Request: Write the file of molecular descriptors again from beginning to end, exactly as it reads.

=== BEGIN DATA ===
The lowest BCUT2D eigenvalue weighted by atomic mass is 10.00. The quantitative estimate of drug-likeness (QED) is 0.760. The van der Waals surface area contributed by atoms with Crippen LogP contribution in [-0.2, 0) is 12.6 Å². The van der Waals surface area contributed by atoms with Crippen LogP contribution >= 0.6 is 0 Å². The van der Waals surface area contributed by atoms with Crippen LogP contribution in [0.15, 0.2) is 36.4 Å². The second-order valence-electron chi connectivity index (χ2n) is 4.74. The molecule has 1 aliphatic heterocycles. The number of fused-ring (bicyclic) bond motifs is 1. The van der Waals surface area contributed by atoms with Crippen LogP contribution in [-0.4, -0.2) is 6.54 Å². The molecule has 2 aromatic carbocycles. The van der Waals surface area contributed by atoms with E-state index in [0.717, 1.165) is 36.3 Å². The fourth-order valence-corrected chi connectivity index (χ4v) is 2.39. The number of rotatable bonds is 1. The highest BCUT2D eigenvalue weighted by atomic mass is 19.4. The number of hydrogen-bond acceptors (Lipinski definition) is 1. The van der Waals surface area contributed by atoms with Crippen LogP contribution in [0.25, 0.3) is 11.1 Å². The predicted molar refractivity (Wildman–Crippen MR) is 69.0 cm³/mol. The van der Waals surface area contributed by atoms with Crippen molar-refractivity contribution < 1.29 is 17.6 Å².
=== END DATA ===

The lowest BCUT2D eigenvalue weighted by atomic mass is 10.00. The quantitative estimate of drug-likeness (QED) is 0.760. The van der Waals surface area contributed by atoms with Crippen LogP contribution in [-0.2, 0) is 12.6 Å². The van der Waals surface area contributed by atoms with Crippen LogP contribution >= 0.6 is 0 Å². The van der Waals surface area contributed by atoms with Crippen LogP contribution in [0.15, 0.2) is 36.4 Å². The second-order valence-electron chi connectivity index (χ2n) is 4.74. The molecule has 1 aliphatic heterocycles. The number of fused-ring (bicyclic) bond motifs is 1. The van der Waals surface area contributed by atoms with Crippen LogP contribution in [-0.4, -0.2) is 6.54 Å². The molecule has 2 aromatic carbocycles. The van der Waals surface area contributed by atoms with E-state index in [0.717, 1.165) is 36.3 Å². The fourth-order valence-corrected chi connectivity index (χ4v) is 2.39. The number of rotatable bonds is 1. The highest BCUT2D eigenvalue weighted by atomic mass is 19.4. The number of hydrogen-bond acceptors (Lipinski definition) is 1. The van der Waals surface area contributed by atoms with Crippen LogP contribution in [0.25, 0.3) is 11.1 Å². The predicted molar refractivity (Wildman–Crippen MR) is 69.0 cm³/mol. The van der Waals surface area contributed by atoms with Crippen molar-refractivity contribution < 1.29 is 17.6 Å².